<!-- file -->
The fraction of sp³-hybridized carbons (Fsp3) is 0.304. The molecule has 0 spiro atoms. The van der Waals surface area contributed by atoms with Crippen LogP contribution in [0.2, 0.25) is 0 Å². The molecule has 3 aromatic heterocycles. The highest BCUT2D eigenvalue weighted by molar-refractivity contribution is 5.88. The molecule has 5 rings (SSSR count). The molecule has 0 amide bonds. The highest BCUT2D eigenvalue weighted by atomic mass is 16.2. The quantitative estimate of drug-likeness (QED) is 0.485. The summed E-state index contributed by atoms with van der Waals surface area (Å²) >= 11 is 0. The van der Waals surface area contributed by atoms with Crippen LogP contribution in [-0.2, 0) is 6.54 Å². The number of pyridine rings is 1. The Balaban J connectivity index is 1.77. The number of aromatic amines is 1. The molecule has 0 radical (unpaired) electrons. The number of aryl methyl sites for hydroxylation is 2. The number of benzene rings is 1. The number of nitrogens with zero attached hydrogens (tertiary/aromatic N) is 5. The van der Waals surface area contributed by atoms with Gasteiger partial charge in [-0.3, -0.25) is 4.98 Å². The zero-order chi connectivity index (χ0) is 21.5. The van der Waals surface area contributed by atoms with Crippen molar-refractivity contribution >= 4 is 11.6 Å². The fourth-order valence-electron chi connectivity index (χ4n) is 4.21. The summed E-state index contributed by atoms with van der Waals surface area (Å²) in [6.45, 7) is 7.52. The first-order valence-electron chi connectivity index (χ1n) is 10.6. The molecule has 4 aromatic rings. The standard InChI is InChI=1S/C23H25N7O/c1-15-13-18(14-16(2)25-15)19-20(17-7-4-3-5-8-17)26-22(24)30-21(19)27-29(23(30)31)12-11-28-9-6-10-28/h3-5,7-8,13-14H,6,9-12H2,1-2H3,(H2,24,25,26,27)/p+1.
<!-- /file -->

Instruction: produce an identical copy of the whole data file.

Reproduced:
The fraction of sp³-hybridized carbons (Fsp3) is 0.304. The molecule has 0 spiro atoms. The van der Waals surface area contributed by atoms with Crippen LogP contribution in [0.2, 0.25) is 0 Å². The molecule has 3 aromatic heterocycles. The highest BCUT2D eigenvalue weighted by molar-refractivity contribution is 5.88. The molecule has 5 rings (SSSR count). The molecule has 0 amide bonds. The highest BCUT2D eigenvalue weighted by atomic mass is 16.2. The quantitative estimate of drug-likeness (QED) is 0.485. The summed E-state index contributed by atoms with van der Waals surface area (Å²) >= 11 is 0. The van der Waals surface area contributed by atoms with Crippen LogP contribution in [-0.2, 0) is 6.54 Å². The number of pyridine rings is 1. The Balaban J connectivity index is 1.77. The number of aromatic amines is 1. The molecule has 0 radical (unpaired) electrons. The number of aryl methyl sites for hydroxylation is 2. The number of benzene rings is 1. The number of nitrogens with zero attached hydrogens (tertiary/aromatic N) is 5. The van der Waals surface area contributed by atoms with Gasteiger partial charge in [-0.3, -0.25) is 4.98 Å². The zero-order chi connectivity index (χ0) is 21.5. The van der Waals surface area contributed by atoms with Crippen molar-refractivity contribution >= 4 is 11.6 Å². The fourth-order valence-electron chi connectivity index (χ4n) is 4.21. The summed E-state index contributed by atoms with van der Waals surface area (Å²) in [6.45, 7) is 7.52. The first-order valence-electron chi connectivity index (χ1n) is 10.6. The molecule has 4 aromatic rings. The standard InChI is InChI=1S/C23H25N7O/c1-15-13-18(14-16(2)25-15)19-20(17-7-4-3-5-8-17)26-22(24)30-21(19)27-29(23(30)31)12-11-28-9-6-10-28/h3-5,7-8,13-14H,6,9-12H2,1-2H3,(H2,24,25,26,27)/p+1.